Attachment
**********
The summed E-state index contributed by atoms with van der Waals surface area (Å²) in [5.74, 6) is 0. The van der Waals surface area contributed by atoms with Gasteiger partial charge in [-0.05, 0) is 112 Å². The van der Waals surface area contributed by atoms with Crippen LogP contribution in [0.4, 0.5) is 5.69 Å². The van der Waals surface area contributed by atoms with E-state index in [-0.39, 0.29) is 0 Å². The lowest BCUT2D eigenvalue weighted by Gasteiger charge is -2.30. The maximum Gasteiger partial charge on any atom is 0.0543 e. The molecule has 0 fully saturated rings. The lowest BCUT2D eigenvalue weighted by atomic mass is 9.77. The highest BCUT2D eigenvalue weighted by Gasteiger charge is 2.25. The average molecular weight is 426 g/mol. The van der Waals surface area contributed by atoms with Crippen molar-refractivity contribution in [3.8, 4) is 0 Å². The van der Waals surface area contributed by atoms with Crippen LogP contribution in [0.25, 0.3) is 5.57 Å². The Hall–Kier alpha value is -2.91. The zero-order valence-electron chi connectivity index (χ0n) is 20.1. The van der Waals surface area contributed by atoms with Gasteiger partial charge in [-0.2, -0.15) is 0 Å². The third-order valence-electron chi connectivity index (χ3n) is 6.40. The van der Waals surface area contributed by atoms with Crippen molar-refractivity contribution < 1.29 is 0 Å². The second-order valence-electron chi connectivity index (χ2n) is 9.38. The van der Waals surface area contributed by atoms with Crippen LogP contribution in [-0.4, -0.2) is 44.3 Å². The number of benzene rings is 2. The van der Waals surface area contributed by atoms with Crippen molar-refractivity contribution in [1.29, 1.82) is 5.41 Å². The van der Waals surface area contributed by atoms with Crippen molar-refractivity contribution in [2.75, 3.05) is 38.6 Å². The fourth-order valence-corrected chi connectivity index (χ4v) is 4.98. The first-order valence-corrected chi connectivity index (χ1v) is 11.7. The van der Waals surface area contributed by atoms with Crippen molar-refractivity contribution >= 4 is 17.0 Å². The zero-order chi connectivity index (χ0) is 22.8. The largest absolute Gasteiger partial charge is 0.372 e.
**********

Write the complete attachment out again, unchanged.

The summed E-state index contributed by atoms with van der Waals surface area (Å²) in [5.74, 6) is 0. The van der Waals surface area contributed by atoms with Gasteiger partial charge in [-0.05, 0) is 112 Å². The van der Waals surface area contributed by atoms with Crippen LogP contribution in [0.4, 0.5) is 5.69 Å². The van der Waals surface area contributed by atoms with E-state index in [-0.39, 0.29) is 0 Å². The lowest BCUT2D eigenvalue weighted by Gasteiger charge is -2.30. The maximum Gasteiger partial charge on any atom is 0.0543 e. The molecule has 0 fully saturated rings. The lowest BCUT2D eigenvalue weighted by atomic mass is 9.77. The highest BCUT2D eigenvalue weighted by Gasteiger charge is 2.25. The average molecular weight is 426 g/mol. The van der Waals surface area contributed by atoms with Crippen molar-refractivity contribution in [3.8, 4) is 0 Å². The van der Waals surface area contributed by atoms with Crippen LogP contribution in [0.25, 0.3) is 5.57 Å². The Hall–Kier alpha value is -2.91. The zero-order valence-electron chi connectivity index (χ0n) is 20.1. The van der Waals surface area contributed by atoms with Gasteiger partial charge in [-0.2, -0.15) is 0 Å². The third-order valence-electron chi connectivity index (χ3n) is 6.40. The van der Waals surface area contributed by atoms with Crippen molar-refractivity contribution < 1.29 is 0 Å². The second-order valence-electron chi connectivity index (χ2n) is 9.38. The van der Waals surface area contributed by atoms with Crippen LogP contribution in [-0.4, -0.2) is 44.3 Å². The number of benzene rings is 2. The van der Waals surface area contributed by atoms with Crippen molar-refractivity contribution in [1.29, 1.82) is 5.41 Å². The van der Waals surface area contributed by atoms with Crippen molar-refractivity contribution in [2.75, 3.05) is 38.6 Å². The fourth-order valence-corrected chi connectivity index (χ4v) is 4.98. The first-order valence-corrected chi connectivity index (χ1v) is 11.7. The van der Waals surface area contributed by atoms with Crippen molar-refractivity contribution >= 4 is 17.0 Å². The zero-order chi connectivity index (χ0) is 22.8. The largest absolute Gasteiger partial charge is 0.372 e.